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The 2019 Atlantic Hurricane Season begins on June 1st, 2019 and ends on Nov 30th, 2019.
Days since last H. Landfall - US: Any 69 (Michael) , Major: 69 (Michael) Florida - Any: 69 (Michael) Major: 69 (Michael)
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#943526 (Received by flhurricane at: 4:51 PM 08.Oct.2018)

Tropical Storm Leslie Discussion Number 50
NWS National Hurricane Center Miami FL AL132018
500 PM AST Mon Oct 08 2018

GOES-16 data indicate that Leslie has a small central dense overcast
with an inner core trying to form on the last few visible images.
Convection has also deepened somewhat, and the overall cloud pattern
is becoming more symmetric. All signs point to strengthening and
the Dvorak estimates are increasing. So for Leslie`s 50th
advisory, the wind speed is raised to 50 kt, near the CIMSS ADT

Leslie is moving southeastward at about 12 kt; an unusually fast
pace for this direction. The storm is forecast to slow down
somewhat and turn toward the south-southeast during the next day or
two as the cyclone separates from the mid-latitude flow temporarily
and becomes steered by a mid-level ridge over the central Atlantic.
Fortunately the ridge isn`t strong enough for Leslie to move
westward again, and the models all eject Leslie northeastward
because of a deepening trough over the eastern Atlantic. There has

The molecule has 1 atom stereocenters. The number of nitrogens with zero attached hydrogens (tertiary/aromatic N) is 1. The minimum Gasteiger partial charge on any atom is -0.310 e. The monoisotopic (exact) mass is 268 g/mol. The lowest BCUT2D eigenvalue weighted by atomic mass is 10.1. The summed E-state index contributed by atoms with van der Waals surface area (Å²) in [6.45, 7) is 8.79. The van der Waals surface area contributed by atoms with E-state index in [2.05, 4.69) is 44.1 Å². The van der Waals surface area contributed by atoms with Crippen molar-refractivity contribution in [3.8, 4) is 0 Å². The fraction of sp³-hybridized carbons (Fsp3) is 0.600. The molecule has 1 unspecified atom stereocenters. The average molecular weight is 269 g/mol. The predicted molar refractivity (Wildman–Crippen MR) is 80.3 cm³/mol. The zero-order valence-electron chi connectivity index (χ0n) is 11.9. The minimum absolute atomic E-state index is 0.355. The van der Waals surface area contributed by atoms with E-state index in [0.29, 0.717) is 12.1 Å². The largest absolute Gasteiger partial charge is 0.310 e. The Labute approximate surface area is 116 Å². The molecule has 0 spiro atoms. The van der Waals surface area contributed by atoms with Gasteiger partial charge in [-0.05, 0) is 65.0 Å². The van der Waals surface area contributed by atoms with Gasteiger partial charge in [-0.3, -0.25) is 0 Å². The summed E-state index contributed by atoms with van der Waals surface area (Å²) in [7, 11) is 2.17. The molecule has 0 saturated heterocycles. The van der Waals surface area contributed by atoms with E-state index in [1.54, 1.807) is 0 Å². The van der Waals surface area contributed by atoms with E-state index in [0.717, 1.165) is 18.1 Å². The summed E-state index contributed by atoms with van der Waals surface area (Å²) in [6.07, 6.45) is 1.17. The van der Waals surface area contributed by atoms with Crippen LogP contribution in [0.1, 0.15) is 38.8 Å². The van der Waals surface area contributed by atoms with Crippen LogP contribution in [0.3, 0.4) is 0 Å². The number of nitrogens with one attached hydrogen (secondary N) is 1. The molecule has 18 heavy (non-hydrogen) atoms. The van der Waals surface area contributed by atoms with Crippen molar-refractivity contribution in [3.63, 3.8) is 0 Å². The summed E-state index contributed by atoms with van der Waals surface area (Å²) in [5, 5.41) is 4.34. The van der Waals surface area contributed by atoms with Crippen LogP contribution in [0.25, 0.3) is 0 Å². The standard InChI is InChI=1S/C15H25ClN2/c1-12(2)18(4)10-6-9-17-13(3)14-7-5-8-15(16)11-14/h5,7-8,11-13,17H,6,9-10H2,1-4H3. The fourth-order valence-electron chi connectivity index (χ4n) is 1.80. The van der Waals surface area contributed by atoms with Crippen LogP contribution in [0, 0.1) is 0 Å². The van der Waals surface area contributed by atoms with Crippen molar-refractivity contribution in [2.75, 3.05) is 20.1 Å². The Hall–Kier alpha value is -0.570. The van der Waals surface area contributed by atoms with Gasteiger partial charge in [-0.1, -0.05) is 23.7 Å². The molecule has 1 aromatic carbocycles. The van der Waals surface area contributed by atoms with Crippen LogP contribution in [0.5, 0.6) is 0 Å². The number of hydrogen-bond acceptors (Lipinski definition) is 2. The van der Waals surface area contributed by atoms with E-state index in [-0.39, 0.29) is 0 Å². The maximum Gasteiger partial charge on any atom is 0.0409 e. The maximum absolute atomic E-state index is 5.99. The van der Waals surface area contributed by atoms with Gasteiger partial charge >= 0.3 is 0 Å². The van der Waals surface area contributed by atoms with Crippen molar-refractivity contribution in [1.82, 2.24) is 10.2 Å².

been a notable trend southward through 48 hours, and the official
forecast follows that idea. The forecast becomes a nightmare at
long range, however, with very little agreement on whether Leslie is
accelerated ahead of the trough, like the latest FV3GFS, or gets
left behind again, like the ECMWF. These differences result in a
1200 mile spread of the historically reliable models by day 5,
resulting in a very low confidence forecast. The bulk of the
guidance is now indicating that the "left behind" option is becoming
more likely, but continuity dictates making forecast changes in
smaller chunks. So the official forecast is much slower and farther
south at long range, but is well north of the latest model
consensus. Further southward adjustments could be required if model
trends continue.

Interestingly, model guidance is becoming more certain on Leslie
becoming a hurricane again as it moves over warmer (but still
marginally warm) waters, into a lighter-shear and higher mid-level
humidity enviroment. This makes some sense given that the track is
shifting southward and Leslie should finally move over a warmer
portion of the subtropical Atlantic that it hasn`t touched yet. Thus
the intensity forecast is higher than the previous one, and the
corrected-consensus models even suggest category 2 as a peak
intensity is possible. By day 5, increasing shear and cooler waters
should weaken Leslie, and it could be undergoing extratropical
transition at that time.


INIT 08/2100Z 33.8N 45.8W 50 KT 60 MPH
12H 09/0600Z 32.5N 44.4W 55 KT 65 MPH
24H 09/1800Z 30.6N 43.2W 55 KT 65 MPH
36H 10/0600Z 28.9N 42.5W 60 KT 70 MPH
48H 10/1800Z 28.2N 41.7W 65 KT 75 MPH
72H 11/1800Z 29.5N 37.0W 75 KT 85 MPH
96H 12/1800Z 33.5N 26.5W 75 KT 85 MPH
120H 13/1800Z 37.0N 17.0W 60 KT 70 MPH

Forecaster Blake